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Toyota Avensis Touring Sports engines, drive and performance

2015 - 2018 (change model)
Performance rating: 3 out of 53.0

Written by Gareth Evans Published: 6 June 2019 Updated: 6 June 2019

There are three engines on offer here: pick from either 1.6- and 2-litre diesels, or a 1.8-litre petrol. Just don’t expect a fast car, because none of the available powerplants offer anything more than average performance.

Diesel power

We’re expecting the fleet favourite to be the 1.6-litre D-4D diesel, which offers the best combination of low CO2 and fuel economy to appeal to company car drivers. This engine makes 110bhp and 270Nm of torque between 1,750rpm and 2,250rpm. It’ll cover 0-62mph in 11.7 seconds and go on to a top speed of 115mph.

The better engine to drive, though, is the new 2.0-litre D-4D. This one makes 141bhp and 320Nm of torque between 1,750 and 2,500rpm. It’s a smooth and highly refined drivetrain that doesn’t make a lot of noise, but with such a small power band you do have to change gear fairly frequently in order to make brisk progress.

Officially the Toyota Avensis Touring Sports performance figures show a sprint from 0-62mph in 9.8 seconds and a top speed of 124mph.

You can only buy the diesel engines with a six-speed manual gearbox, but that’s no hardship because it’s an excellent transmission. It has a solid feel and a positive shift action which helps add an element of quality.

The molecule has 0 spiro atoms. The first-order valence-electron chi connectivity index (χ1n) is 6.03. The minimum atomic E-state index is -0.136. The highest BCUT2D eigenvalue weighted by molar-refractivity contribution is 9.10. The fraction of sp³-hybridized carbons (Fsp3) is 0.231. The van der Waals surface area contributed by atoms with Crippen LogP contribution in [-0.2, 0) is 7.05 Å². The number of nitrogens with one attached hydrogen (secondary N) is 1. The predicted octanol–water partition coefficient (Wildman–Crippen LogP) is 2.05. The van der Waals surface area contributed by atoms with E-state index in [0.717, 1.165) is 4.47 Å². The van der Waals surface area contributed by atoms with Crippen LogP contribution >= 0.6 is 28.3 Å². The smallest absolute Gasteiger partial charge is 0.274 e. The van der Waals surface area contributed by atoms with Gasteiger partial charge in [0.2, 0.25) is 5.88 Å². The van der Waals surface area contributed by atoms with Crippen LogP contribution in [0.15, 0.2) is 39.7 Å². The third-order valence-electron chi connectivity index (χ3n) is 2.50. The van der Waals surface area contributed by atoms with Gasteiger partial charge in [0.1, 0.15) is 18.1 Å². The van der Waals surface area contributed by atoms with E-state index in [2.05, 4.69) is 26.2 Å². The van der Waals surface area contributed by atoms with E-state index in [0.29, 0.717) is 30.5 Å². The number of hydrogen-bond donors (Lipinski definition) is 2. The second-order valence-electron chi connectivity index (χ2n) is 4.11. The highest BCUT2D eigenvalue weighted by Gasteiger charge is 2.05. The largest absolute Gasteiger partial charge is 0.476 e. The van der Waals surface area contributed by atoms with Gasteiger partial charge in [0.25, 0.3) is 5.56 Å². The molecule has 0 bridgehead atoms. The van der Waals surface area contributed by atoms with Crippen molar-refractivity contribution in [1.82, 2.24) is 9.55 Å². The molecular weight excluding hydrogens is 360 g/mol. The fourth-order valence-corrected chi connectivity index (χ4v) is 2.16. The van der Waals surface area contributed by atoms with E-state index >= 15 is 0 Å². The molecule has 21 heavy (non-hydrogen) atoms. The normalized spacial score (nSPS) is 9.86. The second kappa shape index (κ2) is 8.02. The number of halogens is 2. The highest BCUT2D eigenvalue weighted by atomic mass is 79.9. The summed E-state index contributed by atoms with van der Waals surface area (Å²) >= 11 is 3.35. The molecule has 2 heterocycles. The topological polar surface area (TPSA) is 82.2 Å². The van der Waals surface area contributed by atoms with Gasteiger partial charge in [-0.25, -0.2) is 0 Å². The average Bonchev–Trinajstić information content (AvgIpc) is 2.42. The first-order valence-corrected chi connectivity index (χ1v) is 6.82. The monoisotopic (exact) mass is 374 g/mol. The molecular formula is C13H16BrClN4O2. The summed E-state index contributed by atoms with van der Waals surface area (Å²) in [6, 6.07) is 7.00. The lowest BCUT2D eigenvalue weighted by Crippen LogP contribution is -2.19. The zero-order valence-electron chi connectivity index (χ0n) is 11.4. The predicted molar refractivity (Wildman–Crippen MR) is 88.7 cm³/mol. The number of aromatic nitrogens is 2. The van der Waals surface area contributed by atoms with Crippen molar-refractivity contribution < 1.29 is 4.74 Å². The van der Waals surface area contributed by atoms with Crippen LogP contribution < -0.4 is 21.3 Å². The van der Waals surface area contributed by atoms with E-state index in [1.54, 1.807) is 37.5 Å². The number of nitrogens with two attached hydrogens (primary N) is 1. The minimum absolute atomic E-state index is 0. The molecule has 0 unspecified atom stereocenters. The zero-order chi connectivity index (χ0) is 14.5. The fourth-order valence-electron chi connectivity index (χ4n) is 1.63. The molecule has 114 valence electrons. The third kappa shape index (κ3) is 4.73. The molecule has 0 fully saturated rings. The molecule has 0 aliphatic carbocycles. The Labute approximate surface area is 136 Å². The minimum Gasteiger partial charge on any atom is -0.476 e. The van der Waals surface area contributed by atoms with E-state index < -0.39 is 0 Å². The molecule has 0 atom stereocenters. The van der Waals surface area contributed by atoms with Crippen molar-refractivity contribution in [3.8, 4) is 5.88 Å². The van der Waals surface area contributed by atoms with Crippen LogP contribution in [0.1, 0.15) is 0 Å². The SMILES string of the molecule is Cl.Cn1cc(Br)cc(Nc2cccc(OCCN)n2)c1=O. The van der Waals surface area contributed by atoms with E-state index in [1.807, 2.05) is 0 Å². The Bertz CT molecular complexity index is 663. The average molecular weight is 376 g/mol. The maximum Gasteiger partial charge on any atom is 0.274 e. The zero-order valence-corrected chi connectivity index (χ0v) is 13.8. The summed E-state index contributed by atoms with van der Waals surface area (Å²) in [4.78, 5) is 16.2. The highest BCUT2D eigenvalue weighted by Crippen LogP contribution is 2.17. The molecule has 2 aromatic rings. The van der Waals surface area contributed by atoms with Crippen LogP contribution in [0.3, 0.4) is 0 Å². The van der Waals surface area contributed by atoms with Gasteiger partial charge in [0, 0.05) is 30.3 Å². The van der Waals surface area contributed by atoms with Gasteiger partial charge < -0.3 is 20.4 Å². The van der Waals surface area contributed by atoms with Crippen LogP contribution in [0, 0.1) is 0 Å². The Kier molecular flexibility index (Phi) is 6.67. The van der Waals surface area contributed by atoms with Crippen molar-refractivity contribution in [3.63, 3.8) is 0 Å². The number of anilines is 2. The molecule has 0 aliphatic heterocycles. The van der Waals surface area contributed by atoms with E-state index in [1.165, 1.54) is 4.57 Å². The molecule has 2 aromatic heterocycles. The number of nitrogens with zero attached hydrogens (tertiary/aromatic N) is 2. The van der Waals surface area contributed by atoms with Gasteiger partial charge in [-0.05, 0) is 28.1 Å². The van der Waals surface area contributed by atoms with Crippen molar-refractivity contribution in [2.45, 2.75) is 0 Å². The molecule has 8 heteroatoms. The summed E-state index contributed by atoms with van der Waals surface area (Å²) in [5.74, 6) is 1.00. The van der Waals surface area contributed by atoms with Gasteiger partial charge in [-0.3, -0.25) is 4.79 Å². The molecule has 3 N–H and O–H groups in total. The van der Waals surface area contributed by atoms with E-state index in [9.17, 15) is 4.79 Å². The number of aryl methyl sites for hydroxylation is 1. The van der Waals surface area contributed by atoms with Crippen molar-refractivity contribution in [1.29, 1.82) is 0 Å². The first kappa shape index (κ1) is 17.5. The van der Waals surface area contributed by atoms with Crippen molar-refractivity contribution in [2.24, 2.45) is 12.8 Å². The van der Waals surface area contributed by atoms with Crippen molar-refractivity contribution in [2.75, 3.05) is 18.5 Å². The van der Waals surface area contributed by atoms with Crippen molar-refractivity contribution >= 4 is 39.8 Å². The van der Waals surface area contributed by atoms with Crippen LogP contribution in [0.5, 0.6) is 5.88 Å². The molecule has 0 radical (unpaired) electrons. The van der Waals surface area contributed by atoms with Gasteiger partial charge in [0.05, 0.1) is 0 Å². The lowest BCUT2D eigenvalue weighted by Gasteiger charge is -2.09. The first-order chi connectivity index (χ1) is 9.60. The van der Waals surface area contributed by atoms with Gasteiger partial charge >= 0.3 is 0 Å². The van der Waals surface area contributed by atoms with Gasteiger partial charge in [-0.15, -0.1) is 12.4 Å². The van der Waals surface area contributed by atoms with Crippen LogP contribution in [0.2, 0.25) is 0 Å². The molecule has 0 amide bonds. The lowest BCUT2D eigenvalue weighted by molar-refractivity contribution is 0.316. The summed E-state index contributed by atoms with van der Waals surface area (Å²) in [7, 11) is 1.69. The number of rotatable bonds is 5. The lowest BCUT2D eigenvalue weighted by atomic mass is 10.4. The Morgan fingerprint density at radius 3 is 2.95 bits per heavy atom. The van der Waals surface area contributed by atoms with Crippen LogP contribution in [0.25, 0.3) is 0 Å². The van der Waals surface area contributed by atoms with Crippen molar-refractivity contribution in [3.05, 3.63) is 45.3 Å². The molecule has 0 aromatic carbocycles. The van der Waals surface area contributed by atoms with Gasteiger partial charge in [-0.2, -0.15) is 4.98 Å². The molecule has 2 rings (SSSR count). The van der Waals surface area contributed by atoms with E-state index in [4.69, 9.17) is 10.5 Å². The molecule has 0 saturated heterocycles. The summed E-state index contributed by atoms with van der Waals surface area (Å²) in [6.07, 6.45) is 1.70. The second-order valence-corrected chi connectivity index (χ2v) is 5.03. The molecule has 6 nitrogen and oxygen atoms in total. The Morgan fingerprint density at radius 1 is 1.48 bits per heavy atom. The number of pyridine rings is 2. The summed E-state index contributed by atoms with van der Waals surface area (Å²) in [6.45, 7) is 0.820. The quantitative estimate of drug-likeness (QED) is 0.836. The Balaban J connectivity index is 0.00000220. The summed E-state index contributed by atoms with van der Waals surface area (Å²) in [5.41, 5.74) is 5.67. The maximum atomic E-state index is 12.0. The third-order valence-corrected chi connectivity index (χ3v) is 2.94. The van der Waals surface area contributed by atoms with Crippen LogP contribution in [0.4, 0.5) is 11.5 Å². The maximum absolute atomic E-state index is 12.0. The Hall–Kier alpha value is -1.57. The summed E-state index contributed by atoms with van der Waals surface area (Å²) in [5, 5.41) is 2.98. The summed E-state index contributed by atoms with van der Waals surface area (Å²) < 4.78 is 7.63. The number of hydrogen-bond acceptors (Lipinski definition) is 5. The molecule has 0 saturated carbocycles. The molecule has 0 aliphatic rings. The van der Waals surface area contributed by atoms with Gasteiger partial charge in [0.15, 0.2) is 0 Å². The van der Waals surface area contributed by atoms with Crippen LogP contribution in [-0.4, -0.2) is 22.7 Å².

Petrol power

The sole petrol offering is a 1.8-litre Valvematic, which is available with the same six-speed manual gearbox or a CVT automatic. With 145bhp and 180Nm, this version will cover 0-62mph in 9.7 seconds for the manual and 10.7 seconds for the CVT. Top speeds are both 124mph.

The way the Avensis Touring Sports handles is best described as ‘safe’. It isn’t going to win any awards for engaging cornering, but that isn’t to say it’s bad. There isn’t a huge amount of bodyroll compared to the Passat Estate or Skoda’s Superb, and there’s also a surprising amount of grip on offer.

If you’re after the ultimate in driver feedback then look elsewhere, because the Toyota’s steering is as numb as it gets, even for an electrically assisted car.

Its biggest rival in this sense is the Ford Mondeo, which roundly trumps the Avensis thanks to far better steering and an imperious blend of ride and handling.